New results show that the number of reported cancer cases in the National Cancer Database during the COVID-19 pandemic declined by 14.4 percen, which means over 200,000 cancer cases were not diagnosed and/or treated.

The reasons were unclear, perhaps concern about catching COVID-19 or being symptomatic but not wanting to go to the doctor because of media claims about those unable to get care for SARS-CoV-2. The results are more obvious; a lot of people are at greater risk. 

According to the National Center for Health Statistics, 1.1 million died due to COVID-19 or complications, but counting deaths related to not going to the doctor because of concern will be more challenging. Researchers reviewed 4,045,097 cancer cases from adults 18 years or older who were diagnosed with cancer and/or received their first-course treatment at a reporting facility from January 1, 2018, through December 31, 2020. Reporting facilities included CoC-accredited programs, excluding Veterans Affairs-affiliated programs.

Among the key findings:

The COVID-19 pandemic was associated with significant changes in diagnoses of all cancer types in 2020, with a 14.4% overall decline in the number of reported cancer cases in the NCDB compared with the prior year. This decline represents more than 200,000 cancer cases that were not diagnosed and/or treated at CoC facilities.

These missing cancer cases are expected to appear in 2021 data and beyond, potentially at more advanced stages.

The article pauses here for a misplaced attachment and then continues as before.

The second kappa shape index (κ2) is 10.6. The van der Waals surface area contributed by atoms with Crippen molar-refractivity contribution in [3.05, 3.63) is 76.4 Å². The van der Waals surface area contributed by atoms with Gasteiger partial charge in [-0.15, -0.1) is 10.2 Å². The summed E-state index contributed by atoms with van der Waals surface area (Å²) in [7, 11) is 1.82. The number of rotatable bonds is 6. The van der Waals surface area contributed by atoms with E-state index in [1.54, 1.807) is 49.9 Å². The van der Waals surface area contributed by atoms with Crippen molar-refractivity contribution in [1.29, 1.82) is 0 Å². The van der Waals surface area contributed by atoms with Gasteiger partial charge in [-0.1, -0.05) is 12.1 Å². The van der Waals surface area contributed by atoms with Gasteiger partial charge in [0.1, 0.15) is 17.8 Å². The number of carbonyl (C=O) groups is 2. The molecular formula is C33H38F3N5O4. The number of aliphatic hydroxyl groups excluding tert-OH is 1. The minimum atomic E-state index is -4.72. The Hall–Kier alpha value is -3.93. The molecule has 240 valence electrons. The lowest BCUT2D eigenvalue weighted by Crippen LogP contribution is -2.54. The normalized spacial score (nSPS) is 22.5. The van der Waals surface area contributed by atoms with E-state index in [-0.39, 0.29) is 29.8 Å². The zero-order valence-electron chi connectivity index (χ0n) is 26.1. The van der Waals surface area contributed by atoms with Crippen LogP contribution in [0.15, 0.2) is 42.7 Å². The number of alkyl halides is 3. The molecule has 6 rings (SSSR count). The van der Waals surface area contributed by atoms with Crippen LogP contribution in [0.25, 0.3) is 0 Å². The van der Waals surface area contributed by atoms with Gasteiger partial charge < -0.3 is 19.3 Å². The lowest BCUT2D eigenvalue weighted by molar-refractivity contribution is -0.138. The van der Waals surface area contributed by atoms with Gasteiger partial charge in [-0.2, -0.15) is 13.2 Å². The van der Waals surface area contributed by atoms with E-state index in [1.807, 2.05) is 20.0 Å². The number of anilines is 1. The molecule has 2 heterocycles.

Overall, the proportion of patients diagnosed with early-stage disease decreased from March to June 2020, followed by a corresponding increase in the proportion of those diagnosed with late-stage disease, peaking in April 2020 and correcting to prior years’ percentages by July 2020. However, the 2020 stage distributions for specific types of cancer varied.

The study identified differences across sociodemographic data. Overall, the proportion of White patients with cancer significantly increased, while the proportion of Asian or Pacific Islander, Hispanic, Black, and other/unknown patients with cancer significantly decreased. This finding suggests that certain racial and ethnic groups were less likely to be diagnosed with cancer and/or receive cancer care, potentially exacerbating existing health disparities in cancer treatment.

Significant disparities were noted between age groups, with increases in cancer rates in people 60 to 69 years old and 70 to 79 years old, and decreases in age of diagnosis in younger and older age categories throughout 2020. This finding suggests that patients younger than 60 and those older than 80 were less likely to be diagnosed or treated for cancer compared with past years.

Because significant variance was identified in 2020 NCDB data compared with prior years, the authors recommend that centers publishing information with NCDB data include the following disclaimer language in publications using 2020 NCDB data: “This study includes data from the year 2020, the first year of the COVID-19 pandemic. Variability in reporting 2020 cases in the NCDB must be considered when interpreting results.”